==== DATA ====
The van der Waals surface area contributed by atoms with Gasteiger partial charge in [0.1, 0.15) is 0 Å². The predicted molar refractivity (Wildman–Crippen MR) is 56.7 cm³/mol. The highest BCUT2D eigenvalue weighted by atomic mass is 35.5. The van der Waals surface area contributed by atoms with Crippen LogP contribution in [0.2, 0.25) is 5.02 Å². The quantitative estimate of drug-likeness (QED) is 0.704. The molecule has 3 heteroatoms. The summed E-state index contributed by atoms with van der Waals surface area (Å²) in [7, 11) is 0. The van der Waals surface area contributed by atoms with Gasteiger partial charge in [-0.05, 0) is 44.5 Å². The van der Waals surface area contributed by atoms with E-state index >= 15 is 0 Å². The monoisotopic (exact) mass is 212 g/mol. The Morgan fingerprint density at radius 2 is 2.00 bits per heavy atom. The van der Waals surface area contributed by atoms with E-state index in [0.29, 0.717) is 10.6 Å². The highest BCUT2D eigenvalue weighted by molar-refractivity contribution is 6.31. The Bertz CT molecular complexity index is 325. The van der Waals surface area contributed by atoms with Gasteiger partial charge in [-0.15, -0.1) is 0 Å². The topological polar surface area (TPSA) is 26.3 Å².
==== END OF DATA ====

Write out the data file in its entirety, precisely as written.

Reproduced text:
The van der Waals surface area contributed by atoms with Gasteiger partial charge in [0.1, 0.15) is 0 Å². The predicted molar refractivity (Wildman–Crippen MR) is 56.7 cm³/mol. The highest BCUT2D eigenvalue weighted by atomic mass is 35.5. The van der Waals surface area contributed by atoms with Crippen LogP contribution in [0.2, 0.25) is 5.02 Å². The quantitative estimate of drug-likeness (QED) is 0.704. The molecule has 3 heteroatoms. The summed E-state index contributed by atoms with van der Waals surface area (Å²) in [7, 11) is 0. The van der Waals surface area contributed by atoms with Gasteiger partial charge in [-0.05, 0) is 44.5 Å². The van der Waals surface area contributed by atoms with E-state index >= 15 is 0 Å². The monoisotopic (exact) mass is 212 g/mol. The Morgan fingerprint density at radius 2 is 2.00 bits per heavy atom. The van der Waals surface area contributed by atoms with E-state index in [0.29, 0.717) is 10.6 Å². The highest BCUT2D eigenvalue weighted by molar-refractivity contribution is 6.31. The Bertz CT molecular complexity index is 325. The van der Waals surface area contributed by atoms with Gasteiger partial charge in [-0.15, -0.1) is 0 Å². The topological polar surface area (TPSA) is 26.3 Å².